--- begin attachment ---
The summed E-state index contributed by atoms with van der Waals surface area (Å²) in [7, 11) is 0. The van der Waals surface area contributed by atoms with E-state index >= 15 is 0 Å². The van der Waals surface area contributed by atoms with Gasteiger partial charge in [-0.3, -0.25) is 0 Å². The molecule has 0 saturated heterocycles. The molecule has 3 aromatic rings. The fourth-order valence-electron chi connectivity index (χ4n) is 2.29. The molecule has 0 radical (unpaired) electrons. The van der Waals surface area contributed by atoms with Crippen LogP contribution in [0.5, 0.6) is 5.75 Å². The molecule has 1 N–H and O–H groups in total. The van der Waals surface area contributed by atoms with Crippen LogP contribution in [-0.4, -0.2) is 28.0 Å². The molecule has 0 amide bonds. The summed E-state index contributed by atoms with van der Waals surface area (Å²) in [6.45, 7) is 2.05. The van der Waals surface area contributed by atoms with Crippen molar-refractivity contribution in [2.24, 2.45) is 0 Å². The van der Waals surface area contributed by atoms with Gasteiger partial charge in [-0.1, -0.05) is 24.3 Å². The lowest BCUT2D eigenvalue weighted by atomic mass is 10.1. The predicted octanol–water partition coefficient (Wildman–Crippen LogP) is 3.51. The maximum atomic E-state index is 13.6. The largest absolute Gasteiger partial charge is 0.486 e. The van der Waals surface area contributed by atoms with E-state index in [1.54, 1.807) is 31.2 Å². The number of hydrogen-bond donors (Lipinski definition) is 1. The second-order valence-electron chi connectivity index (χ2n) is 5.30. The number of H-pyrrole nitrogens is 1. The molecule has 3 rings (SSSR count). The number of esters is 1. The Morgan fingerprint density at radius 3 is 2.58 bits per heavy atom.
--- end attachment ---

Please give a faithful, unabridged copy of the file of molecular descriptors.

The summed E-state index contributed by atoms with van der Waals surface area (Å²) in [7, 11) is 0. The van der Waals surface area contributed by atoms with E-state index >= 15 is 0 Å². The van der Waals surface area contributed by atoms with Gasteiger partial charge in [-0.3, -0.25) is 0 Å². The molecule has 0 saturated heterocycles. The molecule has 3 aromatic rings. The fourth-order valence-electron chi connectivity index (χ4n) is 2.29. The molecule has 0 radical (unpaired) electrons. The van der Waals surface area contributed by atoms with Crippen LogP contribution in [0.5, 0.6) is 5.75 Å². The molecule has 1 N–H and O–H groups in total. The van der Waals surface area contributed by atoms with Crippen LogP contribution in [-0.4, -0.2) is 28.0 Å². The molecule has 0 amide bonds. The summed E-state index contributed by atoms with van der Waals surface area (Å²) in [6.45, 7) is 2.05. The van der Waals surface area contributed by atoms with Crippen molar-refractivity contribution in [2.24, 2.45) is 0 Å². The van der Waals surface area contributed by atoms with Gasteiger partial charge in [-0.1, -0.05) is 24.3 Å². The lowest BCUT2D eigenvalue weighted by atomic mass is 10.1. The predicted octanol–water partition coefficient (Wildman–Crippen LogP) is 3.51. The maximum atomic E-state index is 13.6. The largest absolute Gasteiger partial charge is 0.486 e. The van der Waals surface area contributed by atoms with E-state index in [1.54, 1.807) is 31.2 Å². The number of hydrogen-bond donors (Lipinski definition) is 1. The second-order valence-electron chi connectivity index (χ2n) is 5.30. The number of H-pyrrole nitrogens is 1. The molecule has 3 rings (SSSR count). The number of esters is 1. The Morgan fingerprint density at radius 3 is 2.58 bits per heavy atom.